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Woman launches 'Green Jobs Board' for young people looking to start careers in conservation, sustainability

"How could I expect other people to get involved in it if they couldn't see themselves in the work?"

Green jobs board

Kristy Drutman has a busy schedule. 

Just days before she spoke with The Cool Down, Drutman was at the White House, where she spoke with President Joe Biden and Vice President Kamala Harris about the green energy-focused Inflation Reduction Act

Drutman, who graduated from the University of California, Berkeley in 2017, has spent the last five years crafting a career in climate advocacy. She now runs her own media brand, called Brown Girl Green, which includes writing, podcasts, and social media pages about the looming threat of global warming

"[In college] I realized that, as someone who was college-educated and had this privilege," Drutman told The Cool Down, "I had an opportunity to really do something about it and support the work on the ground."

But Drutman knows that not everyone's path is so straightforward. That's why, in March, she began posting about jobs in sustainability, conservation, green energy, and more. 

Before she knew it, her followers were responding with questions, thank yous, and even more job postings. Soon, Drutman realized her "Green Jobs Board" was something much bigger than an Instagram post. 

Today, the Green Jobs Board is a full-on web resource — plus a bi-weekly newsletter and popular Instagram page — focused on opportunities for young, diverse workers who want their work to impact rising temperatures and the rise of extreme weather. Even now, Drutman can hardly believe how quickly it's grown. 

"It sprouted from being just this mini-project of posts, to now being a full-on platform and team where we're forming more meaningful partnerships with organizations, campuses, for-profit, non-profit institutions," she said.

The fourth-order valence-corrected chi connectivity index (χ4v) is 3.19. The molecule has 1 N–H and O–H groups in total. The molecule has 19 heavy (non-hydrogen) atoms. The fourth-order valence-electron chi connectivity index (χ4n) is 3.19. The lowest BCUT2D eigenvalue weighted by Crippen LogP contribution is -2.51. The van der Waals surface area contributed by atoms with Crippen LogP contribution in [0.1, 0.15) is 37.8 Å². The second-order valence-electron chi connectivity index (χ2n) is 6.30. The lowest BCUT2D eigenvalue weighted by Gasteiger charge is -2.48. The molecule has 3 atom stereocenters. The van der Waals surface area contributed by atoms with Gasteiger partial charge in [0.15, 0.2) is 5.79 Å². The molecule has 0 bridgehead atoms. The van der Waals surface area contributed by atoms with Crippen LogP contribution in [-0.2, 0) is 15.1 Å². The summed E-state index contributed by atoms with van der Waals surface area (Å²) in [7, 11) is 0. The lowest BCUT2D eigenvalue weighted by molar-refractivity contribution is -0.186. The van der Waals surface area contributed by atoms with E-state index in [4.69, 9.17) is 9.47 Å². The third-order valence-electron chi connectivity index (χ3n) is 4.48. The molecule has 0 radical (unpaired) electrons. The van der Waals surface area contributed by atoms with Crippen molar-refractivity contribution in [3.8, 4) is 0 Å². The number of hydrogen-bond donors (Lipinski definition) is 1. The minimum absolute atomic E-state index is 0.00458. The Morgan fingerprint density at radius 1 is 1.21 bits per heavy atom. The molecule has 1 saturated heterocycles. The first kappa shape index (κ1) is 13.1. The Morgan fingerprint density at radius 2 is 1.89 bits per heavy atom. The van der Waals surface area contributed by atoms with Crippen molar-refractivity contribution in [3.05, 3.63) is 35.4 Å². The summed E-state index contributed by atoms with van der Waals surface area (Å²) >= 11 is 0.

On the site, job-seekers can find postings with titles ranging from "Climate Policy Associate" and "Program Officer, Environment" to "Assistant Preserve Manager" and "Community Farm Coordinator." Each job comes with salary info, suggested experience levels, remote flexibility, and whether the company is BIPOC-led or not. There's also a section for environment-focused educational opportunities. 

To Drutman, the board is one of the simplest, most actionable ways she can use her platform for good.

"[The goal is to] give people something very tangible in the way of environmental justice — which is payable, liveable jobs," she said. 

The project is deeply connected to Drutman's whole approach to climate action. From her earliest days as an environmentalist, she knew the field had a major diversity issue

"I was feeling like a lot of mainstream environmental storytelling just wasn't cutting it and wasn't being told by people who looked like me and who had my lived experience," Drutman said.

Diversity and inclusion is one of the stated goals of the Green Jobs Board. By making the postings as accessible as possible, Drutman hopes she can start breaking down the barriers that have historically kept certain groups from entering the space. 

"If I myself, who knew a lot about these issues, felt discouraged from wanting to get involved in it, then how could I expect other people to get involved in it if they couldn't see themselves in the work?" Drutman explained. 

Ultimately, Drutman believes that the best way to enact change is to make it personal. It's why her online brand — on her podcast, her Instagram, and her website — is so specific to who she is as an individual. 

"It was like, 'No, let me go beyond being a climate scientist, or even a climate advocate, and actually talk about my own lived experiences as a woman of color who wasn't necessarily an activist as a kid.'"

Drutman's tens of thousands of followers have grown to expect that kind of realness. As she pointed out, even when she met the president, she was still being herself, "s***posting" on Instagram and "taking the most obnoxious selfies."

The Green Jobs Board, in Drutman's mind, has the potential to personalize the climate crisis, giving people of all backgrounds a chance to see themselves in the movement. 

"If I could get mobilized in this way, then I could get other people mobilized as well," Drutman said.

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